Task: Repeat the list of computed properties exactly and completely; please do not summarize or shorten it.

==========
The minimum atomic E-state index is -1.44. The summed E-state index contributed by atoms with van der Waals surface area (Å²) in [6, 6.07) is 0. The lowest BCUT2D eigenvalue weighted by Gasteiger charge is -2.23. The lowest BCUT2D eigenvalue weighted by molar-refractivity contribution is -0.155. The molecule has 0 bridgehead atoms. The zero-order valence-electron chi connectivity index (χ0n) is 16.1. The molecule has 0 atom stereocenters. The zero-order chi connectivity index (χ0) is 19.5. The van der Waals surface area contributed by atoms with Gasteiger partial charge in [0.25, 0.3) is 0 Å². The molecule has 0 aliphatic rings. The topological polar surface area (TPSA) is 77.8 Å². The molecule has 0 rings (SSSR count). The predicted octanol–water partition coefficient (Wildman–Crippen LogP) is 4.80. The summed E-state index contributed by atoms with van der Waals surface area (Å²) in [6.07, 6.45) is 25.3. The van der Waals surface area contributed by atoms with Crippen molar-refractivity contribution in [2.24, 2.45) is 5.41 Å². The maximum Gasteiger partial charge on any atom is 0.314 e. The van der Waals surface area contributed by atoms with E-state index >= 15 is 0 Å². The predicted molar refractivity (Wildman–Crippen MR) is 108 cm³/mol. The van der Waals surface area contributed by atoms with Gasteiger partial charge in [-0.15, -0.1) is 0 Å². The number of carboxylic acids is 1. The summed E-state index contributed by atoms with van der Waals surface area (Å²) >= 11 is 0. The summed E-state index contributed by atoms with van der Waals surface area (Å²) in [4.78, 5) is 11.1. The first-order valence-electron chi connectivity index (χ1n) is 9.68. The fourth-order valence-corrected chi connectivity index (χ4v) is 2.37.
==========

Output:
The minimum atomic E-state index is -1.44. The summed E-state index contributed by atoms with van der Waals surface area (Å²) in [6, 6.07) is 0. The lowest BCUT2D eigenvalue weighted by Gasteiger charge is -2.23. The lowest BCUT2D eigenvalue weighted by molar-refractivity contribution is -0.155. The molecule has 0 bridgehead atoms. The zero-order valence-electron chi connectivity index (χ0n) is 16.1. The molecule has 0 atom stereocenters. The zero-order chi connectivity index (χ0) is 19.5. The van der Waals surface area contributed by atoms with Gasteiger partial charge in [0.25, 0.3) is 0 Å². The molecule has 0 aliphatic rings. The topological polar surface area (TPSA) is 77.8 Å². The molecule has 0 rings (SSSR count). The predicted octanol–water partition coefficient (Wildman–Crippen LogP) is 4.80. The summed E-state index contributed by atoms with van der Waals surface area (Å²) in [6.07, 6.45) is 25.3. The van der Waals surface area contributed by atoms with Crippen molar-refractivity contribution in [2.24, 2.45) is 5.41 Å². The maximum Gasteiger partial charge on any atom is 0.314 e. The van der Waals surface area contributed by atoms with E-state index >= 15 is 0 Å². The predicted molar refractivity (Wildman–Crippen MR) is 108 cm³/mol. The van der Waals surface area contributed by atoms with Gasteiger partial charge in [-0.15, -0.1) is 0 Å². The number of carboxylic acids is 1. The summed E-state index contributed by atoms with van der Waals surface area (Å²) >= 11 is 0. The summed E-state index contributed by atoms with van der Waals surface area (Å²) in [4.78, 5) is 11.1. The first-order valence-electron chi connectivity index (χ1n) is 9.68. The fourth-order valence-corrected chi connectivity index (χ4v) is 2.37.